I have been debating with myself one specific point which essentially stems from the fallacy that a lack of evidence is not an evidence of lack. (Note that this a purely a thought experiment, not a claim, and that, on balance, the whole set of arguments against theism outweigh one possible philosophical issue which only relates to intellectual decency.)
Essentially, the fact that there is a lack of evidence to support theistic views does not mean that it's evidence of a lack of God. Imagine God to be something similar to our 21st century minds and technology like the continent of America was to 15th century Europe.
(Side note: To avoid potential nitpicking about this specific premise, I know that America was discovered and rediscovered, but the "official" discovery was an accident as the goal of the expedition was to find India. That some in the 15th century Europe might even have been aware that America existed is a bit irrelevant as society as a whole certainly did not believe it was there, and it's the mindset of those who did not believe which is interesting.)
Now, try to enter this mindset and think that God is in a similar situation. Just like the 15th century mindset and technology could not comprehend the continent of America, the mindsets and technology today is not capable of providing the evidence required to detect or understand a divinity.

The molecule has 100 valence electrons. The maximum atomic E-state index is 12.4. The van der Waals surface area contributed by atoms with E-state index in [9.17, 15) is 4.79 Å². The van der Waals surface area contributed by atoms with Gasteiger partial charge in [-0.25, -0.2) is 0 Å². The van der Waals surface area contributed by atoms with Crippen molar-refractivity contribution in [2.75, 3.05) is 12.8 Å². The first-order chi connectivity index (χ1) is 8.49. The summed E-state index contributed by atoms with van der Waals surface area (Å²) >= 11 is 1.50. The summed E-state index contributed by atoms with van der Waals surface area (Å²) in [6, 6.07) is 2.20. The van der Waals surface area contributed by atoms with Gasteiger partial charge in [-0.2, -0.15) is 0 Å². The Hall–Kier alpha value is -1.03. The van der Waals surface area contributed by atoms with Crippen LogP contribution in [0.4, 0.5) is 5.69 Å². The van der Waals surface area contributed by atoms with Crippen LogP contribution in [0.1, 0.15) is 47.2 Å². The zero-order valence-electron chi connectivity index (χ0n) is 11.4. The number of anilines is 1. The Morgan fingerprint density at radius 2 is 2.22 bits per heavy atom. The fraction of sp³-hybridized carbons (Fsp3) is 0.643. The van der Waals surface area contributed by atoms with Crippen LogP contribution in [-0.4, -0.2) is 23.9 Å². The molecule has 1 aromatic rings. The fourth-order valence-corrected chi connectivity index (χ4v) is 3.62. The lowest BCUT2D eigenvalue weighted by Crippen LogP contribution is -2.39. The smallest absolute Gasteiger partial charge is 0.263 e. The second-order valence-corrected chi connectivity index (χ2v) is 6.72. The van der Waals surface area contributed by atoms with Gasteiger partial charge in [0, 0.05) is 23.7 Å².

Therefore, a God may exist (but it doesn't matter).
Edit: The title was erroneous in it's use of the word "for". This is not an argument for theisim, it's an argument not against theism. Thanks to Kasu for this insight.
I'm not sure I have good answer for you. This is the way I see it. Doug Stanhope has a great bit about if you have never heard of Christianity and you found the Bible in an old book store and read it. Would you buy up the whole Christianity religion? Most likely not. So if no one had ever heard of God or religion and one day someone told you that there was a being that they couldn't prove to you was there (insert the rest of your favorite God argument). Could you or would you believe it?
This by the way is the same reason that I HATE it when someone says that no matter where they were born they would be a Christian.
I don't think we can completely rule out some sort of extension of our consciousness into something else, but that something else really can't be thought of as anything more than 'something else' without some sort of evidence.
In the same way, I can't rule out the creation and 'governance' of the universe as being in the realm of 'something else'. We've already disproved 'god' so we know it isn't that, and science has given us a few good ideas that we can at least investigate, but until we know, it just remains in the realm of 'something else', as in not that which we already know to be impossible.
Just to be clear, I don't endorse everything I was saying. But I usually like to play devils advocate. I'm not sure what the atheist version of that is though. Kirk Cameron's advocate, I guess.